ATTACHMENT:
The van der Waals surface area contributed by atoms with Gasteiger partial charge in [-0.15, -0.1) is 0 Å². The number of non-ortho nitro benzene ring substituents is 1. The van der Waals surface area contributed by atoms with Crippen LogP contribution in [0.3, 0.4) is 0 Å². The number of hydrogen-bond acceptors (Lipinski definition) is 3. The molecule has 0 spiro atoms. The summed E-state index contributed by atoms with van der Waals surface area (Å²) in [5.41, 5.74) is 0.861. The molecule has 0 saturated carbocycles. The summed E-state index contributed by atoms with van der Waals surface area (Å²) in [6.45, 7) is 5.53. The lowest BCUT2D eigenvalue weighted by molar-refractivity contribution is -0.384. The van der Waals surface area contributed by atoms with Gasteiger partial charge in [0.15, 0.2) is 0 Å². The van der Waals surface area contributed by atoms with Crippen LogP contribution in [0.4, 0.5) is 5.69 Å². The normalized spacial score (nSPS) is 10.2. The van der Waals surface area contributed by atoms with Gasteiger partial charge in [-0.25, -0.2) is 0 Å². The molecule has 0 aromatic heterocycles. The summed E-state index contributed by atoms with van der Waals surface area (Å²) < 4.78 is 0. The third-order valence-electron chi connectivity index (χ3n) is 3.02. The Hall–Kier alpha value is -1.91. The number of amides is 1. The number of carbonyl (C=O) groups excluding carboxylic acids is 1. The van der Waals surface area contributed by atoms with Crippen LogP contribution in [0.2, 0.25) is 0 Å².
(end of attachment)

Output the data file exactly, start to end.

The van der Waals surface area contributed by atoms with Gasteiger partial charge in [-0.15, -0.1) is 0 Å². The number of non-ortho nitro benzene ring substituents is 1. The van der Waals surface area contributed by atoms with Crippen LogP contribution in [0.3, 0.4) is 0 Å². The number of hydrogen-bond acceptors (Lipinski definition) is 3. The molecule has 0 spiro atoms. The summed E-state index contributed by atoms with van der Waals surface area (Å²) in [5.41, 5.74) is 0.861. The molecule has 0 saturated carbocycles. The summed E-state index contributed by atoms with van der Waals surface area (Å²) in [6.45, 7) is 5.53. The lowest BCUT2D eigenvalue weighted by molar-refractivity contribution is -0.384. The van der Waals surface area contributed by atoms with Gasteiger partial charge in [0.15, 0.2) is 0 Å². The van der Waals surface area contributed by atoms with Crippen LogP contribution in [0.4, 0.5) is 5.69 Å². The normalized spacial score (nSPS) is 10.2. The van der Waals surface area contributed by atoms with Gasteiger partial charge in [-0.25, -0.2) is 0 Å². The molecule has 0 aromatic heterocycles. The summed E-state index contributed by atoms with van der Waals surface area (Å²) < 4.78 is 0. The third-order valence-electron chi connectivity index (χ3n) is 3.02. The Hall–Kier alpha value is -1.91. The number of amides is 1. The number of carbonyl (C=O) groups excluding carboxylic acids is 1. The van der Waals surface area contributed by atoms with Crippen LogP contribution in [0.2, 0.25) is 0 Å².